Some satellites meant to orbit in LEO, reach their final orbit in a matter of minutes (thanks to powerful launch vehicles). Those going to GEO could take a few days to reach their new home. Others are travelling so far away that they take months and sometimes years to reach their final destination.
I don’t know why I am obsessed with them, but I think the Voyagers are my favourite man-made objects in space, so I keep referring to them (like in my first ever post here). They have been in space for over four decades and are presently beyond the limits of our solar system in the interstellar space. They are still on their way, to wherever home is. Being explorers, wanderers and voyagers in the truest sense, for them home is everywhere and nowhere!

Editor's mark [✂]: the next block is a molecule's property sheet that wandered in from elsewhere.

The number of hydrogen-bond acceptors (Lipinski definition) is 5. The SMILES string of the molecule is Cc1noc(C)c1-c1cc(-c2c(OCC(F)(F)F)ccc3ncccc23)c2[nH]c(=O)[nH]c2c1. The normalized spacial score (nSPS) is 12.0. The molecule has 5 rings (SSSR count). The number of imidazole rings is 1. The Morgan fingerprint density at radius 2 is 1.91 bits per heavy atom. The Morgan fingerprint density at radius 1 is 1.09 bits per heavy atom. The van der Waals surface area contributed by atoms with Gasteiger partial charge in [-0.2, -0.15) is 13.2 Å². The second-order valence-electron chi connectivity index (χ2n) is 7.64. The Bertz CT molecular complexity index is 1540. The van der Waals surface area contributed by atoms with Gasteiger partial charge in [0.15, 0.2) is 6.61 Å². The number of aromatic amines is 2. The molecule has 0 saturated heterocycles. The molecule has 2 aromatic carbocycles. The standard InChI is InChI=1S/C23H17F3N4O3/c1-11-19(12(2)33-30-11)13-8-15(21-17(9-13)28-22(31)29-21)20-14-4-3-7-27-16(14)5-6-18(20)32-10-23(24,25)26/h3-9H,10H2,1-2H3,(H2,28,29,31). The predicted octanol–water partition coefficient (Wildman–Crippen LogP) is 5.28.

I couldn’t end this post without mentioning the much awaited launch of James Webb Space Telescope (JWST) from Europe’s spaceport in Kourou, French Guyana scheduled for tomorrow. It reached there a few months ago after undertaking a long sea journey from California. It has been around 25 years in the making so the platform, the telescope and all the parts that make up JWST would have spent a lot of time at their various homes being developed, tested, assembled, integrated and re-tested. It would take another 30 days for JWST to reach its final orbit at Sun-Earth Lagrange point L2 which is about 1.5 million kilometres away.
Well, JWST deserves a post of its own, so I will write on it very soon!
I hope you enjoyed reading this post. Thanks for flying by!
If you’d like to read the other space posts I have written, you can find them here:
Until next time!